Malcolm Alexander MacLean
|Malcolm Alexander MacLean|
|1st Mayor of Vancouver|
|Succeeded by||David Oppenheimer|
August 14, 1842|
|Died||April 4, 1895
Vancouver, British Columbia
|Spouse(s)||Margaret Anne Cattanach|
|Children||Three daughters and two sons|
|Occupation||Schoolteacher, businessman, politician, Justice of the Peace, magistrate, immigration agent, and author|
In the election on 3 May 1886, MacLean beat his opponent, sawmill manager Richard H. Alexander by just 17 votes. The favourite going into the election was Alexander, of Alexander Street fame. But a strike at Hastings Sawmill divided the community, particularly after Alexander announced he would hire Chinese workers to replace the white strikers. The strikers talked real estate salesman Malcolm MacLean into running in opposition. MacLean won in a squeaker, 242 votes to Alexander’s 225. Allegations at the time that the election had allowed for voting by at least 100 unqualified voters were confirmed decades later.
Following the Great Vancouver Fire in June 1886, MacLean and his council members successfully convinced Governor General Henry Petty-Fitzmaurice, 5th Marquess of Lansdowne to give the military reserve in Burrard Inlet to the city, which became Stanley Park.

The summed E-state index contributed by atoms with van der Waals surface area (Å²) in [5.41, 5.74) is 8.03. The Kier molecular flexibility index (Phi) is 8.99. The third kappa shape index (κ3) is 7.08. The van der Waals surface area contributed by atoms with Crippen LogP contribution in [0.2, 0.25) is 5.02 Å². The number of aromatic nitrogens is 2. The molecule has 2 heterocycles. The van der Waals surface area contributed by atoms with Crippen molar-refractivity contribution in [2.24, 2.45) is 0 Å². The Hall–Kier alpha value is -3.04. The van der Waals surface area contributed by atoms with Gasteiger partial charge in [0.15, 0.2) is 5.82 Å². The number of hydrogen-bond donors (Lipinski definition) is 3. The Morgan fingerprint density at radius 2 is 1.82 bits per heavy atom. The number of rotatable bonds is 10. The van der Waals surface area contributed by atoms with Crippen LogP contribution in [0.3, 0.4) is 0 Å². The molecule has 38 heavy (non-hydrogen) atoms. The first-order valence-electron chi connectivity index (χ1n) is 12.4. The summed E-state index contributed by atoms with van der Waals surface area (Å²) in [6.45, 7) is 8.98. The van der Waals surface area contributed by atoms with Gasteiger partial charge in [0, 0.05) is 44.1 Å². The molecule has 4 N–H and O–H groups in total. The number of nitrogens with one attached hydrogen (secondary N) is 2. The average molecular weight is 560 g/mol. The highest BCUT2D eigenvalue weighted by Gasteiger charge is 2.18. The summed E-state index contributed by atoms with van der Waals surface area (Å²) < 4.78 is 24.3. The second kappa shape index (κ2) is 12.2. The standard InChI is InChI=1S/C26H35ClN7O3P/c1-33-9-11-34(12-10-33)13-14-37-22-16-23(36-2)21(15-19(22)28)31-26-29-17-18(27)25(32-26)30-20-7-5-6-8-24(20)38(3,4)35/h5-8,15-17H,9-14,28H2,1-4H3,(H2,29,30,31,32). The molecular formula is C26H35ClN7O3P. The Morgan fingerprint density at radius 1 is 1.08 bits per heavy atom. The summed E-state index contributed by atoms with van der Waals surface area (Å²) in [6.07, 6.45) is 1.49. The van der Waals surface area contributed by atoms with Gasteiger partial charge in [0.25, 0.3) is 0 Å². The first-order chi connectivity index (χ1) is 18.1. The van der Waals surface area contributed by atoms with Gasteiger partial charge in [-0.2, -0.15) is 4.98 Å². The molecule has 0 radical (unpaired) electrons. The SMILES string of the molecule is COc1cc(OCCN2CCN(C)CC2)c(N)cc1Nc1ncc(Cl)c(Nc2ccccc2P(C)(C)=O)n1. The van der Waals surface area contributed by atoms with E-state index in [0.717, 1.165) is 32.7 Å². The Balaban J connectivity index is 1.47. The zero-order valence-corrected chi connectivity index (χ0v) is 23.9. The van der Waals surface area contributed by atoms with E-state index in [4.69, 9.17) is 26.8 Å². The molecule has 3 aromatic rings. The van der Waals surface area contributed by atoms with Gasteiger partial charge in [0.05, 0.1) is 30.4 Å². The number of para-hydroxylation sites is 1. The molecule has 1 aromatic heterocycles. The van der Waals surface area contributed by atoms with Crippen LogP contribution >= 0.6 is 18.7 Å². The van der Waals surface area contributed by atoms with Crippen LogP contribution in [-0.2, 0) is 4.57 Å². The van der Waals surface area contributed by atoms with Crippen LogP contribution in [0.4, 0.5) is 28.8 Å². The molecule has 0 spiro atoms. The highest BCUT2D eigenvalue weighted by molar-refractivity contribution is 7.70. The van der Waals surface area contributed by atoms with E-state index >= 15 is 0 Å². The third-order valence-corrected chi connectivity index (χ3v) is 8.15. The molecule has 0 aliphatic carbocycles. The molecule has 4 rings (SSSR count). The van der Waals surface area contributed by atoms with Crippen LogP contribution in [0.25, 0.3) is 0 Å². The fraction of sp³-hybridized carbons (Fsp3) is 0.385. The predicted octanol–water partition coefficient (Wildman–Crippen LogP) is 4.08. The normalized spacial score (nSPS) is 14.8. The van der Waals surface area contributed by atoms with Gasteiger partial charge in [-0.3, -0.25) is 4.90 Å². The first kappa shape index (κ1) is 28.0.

Following his mayoralty, MacLean was appointed police magistrate of the city, and continued in that position until 1890. In 1893, he was appointed a special commissioner of immigration in the United States by the Canadian government.
Malcolm Alexander MacLean died in 1895 at the age of 50. He was buried at Mountain View Cemetery in Vancouver.
- Richard Mackie, MacLean, Malcolm Alexander, Dictionary of Canadian Biography
- "Malcolm Alexander MacLean". Dictionary of Canadian Biography (online ed.). University of Toronto Press. 1979–2016.
- City of Vancouver Mountainview Cemetery Walking tour
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